Northern Lines - Lancaster to Oxenholme Including the former LNWR branches to Morecambe and Windermere

Roy Davies

Review by Malcolm Chattwood

Oxenholme: Britannia 70016 'Ariel' runs briskly into Oxenholme with the 11.55 Saturdays only service from Euston to Carlisle and Windermere on 1st July 1967. The train was split into two sections at Oxenholme, with the rear portion being taken to Windermere by Black 5 45445.
Robin McGregor 01/07/1967

The latest volume in the Northern Lines series continues northwards on the West Coast Main Line from Lancaster and away from the Lancashire plain towards the northern fells although the sub-title introduces two surviving branches to Morecambe and Windermere. The short surviving branch from Morecambe to Heysham is not covered by this book. Due to its origins in the Midland Railway network it featured in an earlier Middleton Press volume covering the Wennington to Morecambe and Heysham

Lancaster: 'Semi-substitution'. I wondered why buses were running from Bentham to Wennington, Lancaster and Carnforth when the trains were operating but it transpired that the footbridge at Wennington was defective precluding access to the Lancaster platform. The buses connected with the westbound trains at Bentham to take passengers to Wennington and then collect there for Lancaster and Carnforth. The Rail Replacement service is seen by the Platform 3 entrance at Lancaster on 26th January 2023. Trains were calling normally at Wennington in the opposite direction. The rear entrance to the new Tite and Locke station pub is in the short stay car park. Mark Bartlett 27/01/2023

The first chapter of the book describes the geographical setting of the area and its brief historical development from the predecessors of the LNWR through to the present day and usefully includes a copy of the 1947 RCH map and gradient profiles for the main line and Windermere branch. For those not familiar with the extent of the network of lines then this map is worthy of study in relation to the inevitable and regrettable contraction which took place presumably to avoid duplication of routes particularly between Lancaster and Morecambe.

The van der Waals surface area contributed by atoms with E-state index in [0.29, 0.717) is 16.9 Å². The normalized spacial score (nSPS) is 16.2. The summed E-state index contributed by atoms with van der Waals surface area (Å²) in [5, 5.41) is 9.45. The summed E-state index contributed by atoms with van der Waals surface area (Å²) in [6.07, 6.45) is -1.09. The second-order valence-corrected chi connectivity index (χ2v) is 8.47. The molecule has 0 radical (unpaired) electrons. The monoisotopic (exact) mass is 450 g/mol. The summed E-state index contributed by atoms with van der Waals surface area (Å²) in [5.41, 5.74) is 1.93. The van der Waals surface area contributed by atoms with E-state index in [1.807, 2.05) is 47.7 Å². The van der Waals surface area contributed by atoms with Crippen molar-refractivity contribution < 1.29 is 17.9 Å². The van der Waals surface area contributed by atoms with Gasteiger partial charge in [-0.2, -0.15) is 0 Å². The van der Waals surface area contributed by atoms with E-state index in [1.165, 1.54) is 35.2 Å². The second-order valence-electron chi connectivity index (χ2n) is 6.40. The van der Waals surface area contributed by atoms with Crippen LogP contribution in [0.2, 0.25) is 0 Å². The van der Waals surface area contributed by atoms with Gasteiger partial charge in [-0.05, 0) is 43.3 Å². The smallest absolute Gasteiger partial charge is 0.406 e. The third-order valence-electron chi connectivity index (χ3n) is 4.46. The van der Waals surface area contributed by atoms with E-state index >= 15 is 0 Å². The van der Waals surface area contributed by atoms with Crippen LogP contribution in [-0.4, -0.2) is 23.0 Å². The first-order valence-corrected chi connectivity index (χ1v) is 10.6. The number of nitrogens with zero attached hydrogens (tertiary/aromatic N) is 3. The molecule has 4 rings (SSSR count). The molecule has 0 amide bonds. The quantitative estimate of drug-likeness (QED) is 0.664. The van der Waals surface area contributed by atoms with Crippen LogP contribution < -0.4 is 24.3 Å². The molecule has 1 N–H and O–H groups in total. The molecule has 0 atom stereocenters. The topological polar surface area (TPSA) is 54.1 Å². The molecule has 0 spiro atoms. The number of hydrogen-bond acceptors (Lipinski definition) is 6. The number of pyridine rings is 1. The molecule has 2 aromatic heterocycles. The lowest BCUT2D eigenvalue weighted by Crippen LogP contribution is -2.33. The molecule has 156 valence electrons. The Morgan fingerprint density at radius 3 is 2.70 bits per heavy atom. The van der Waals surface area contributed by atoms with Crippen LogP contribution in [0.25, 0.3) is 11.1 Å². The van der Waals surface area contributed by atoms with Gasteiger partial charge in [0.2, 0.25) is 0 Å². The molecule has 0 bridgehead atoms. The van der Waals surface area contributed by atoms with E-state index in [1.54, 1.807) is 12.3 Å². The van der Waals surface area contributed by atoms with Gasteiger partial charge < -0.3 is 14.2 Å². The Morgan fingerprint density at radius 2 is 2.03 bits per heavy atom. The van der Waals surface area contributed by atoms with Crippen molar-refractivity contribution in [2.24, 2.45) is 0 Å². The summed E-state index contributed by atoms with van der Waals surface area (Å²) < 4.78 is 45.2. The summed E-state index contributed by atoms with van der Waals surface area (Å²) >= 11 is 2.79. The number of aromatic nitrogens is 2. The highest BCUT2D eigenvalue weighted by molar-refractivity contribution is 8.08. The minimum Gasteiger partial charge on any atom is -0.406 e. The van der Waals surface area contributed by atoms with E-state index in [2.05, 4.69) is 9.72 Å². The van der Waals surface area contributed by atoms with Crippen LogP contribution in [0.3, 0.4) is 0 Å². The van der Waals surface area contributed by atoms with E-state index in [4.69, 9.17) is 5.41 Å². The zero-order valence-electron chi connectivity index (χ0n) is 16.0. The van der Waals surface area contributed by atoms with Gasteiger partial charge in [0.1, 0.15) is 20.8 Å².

The index doesn't refer to page numbers but the number of the photograph at the start of a particular major section. Each station is described by an attractive mix of historic large scale Ordnance Survey maps and photographs which reflect both historic and contemporary use. There are a number of gems showing unusual motive power, workings or events including the short-lived gas turbine powered 4-6-0 GT3 and the APT. An extract from the Quail Trackmap provides a useful visual description of the rather unusual track layout which currently exists between Bare Lane Junction and Morecambe/Heysham. All the photographs are accompanied by informative captions and in some cases a photographer has been able to provide personal anecdotes which add even further interest. Many of the photographs include detail of activities which are not directly related to the railway subject but are nevertheless part of the railway scene of the time.

Bare Lane: The purpose built Network Rail Track Assessment Sprinter visited the Morecambe and Heysham branches on 28th May 2015 during a circuit of the North West. That same day it also travelled to Windermere, Hellifield, Blackburn and the Preston Dock branch. 950001 is seen at Bare Lane shortly before returning to Carnforth at the end of the day's operations. Mark Bartlett 28/05/2015

Although the structure of the book highlights each individual station within the area there is also a section on what was Carnforth Motive Power Depot and which continues to be in use as the base of West Coast Railways after having also had a short life as Steamtown Railway Museum. The section includes photographs from all three eras although one taken in 2019 with 60009 and 46233 on shed could at first glance could easily have been pre-1968 such is the atmosphere captured by the photographer.

Carnforth: 67005 Queen's Messenger heads the Royal Train northwards through Carnforth on 9 April 2014 conveying HRH The Prince of Wales to Oxenholme on a visit to Cumbria. Mark Bartlett 09/04/2014

Sprinkled throughout the book are facsimile images of timetables, old tickets and advertisements. The temptation to skip over these should be resisted as they certainly add further interest to an already excellent book.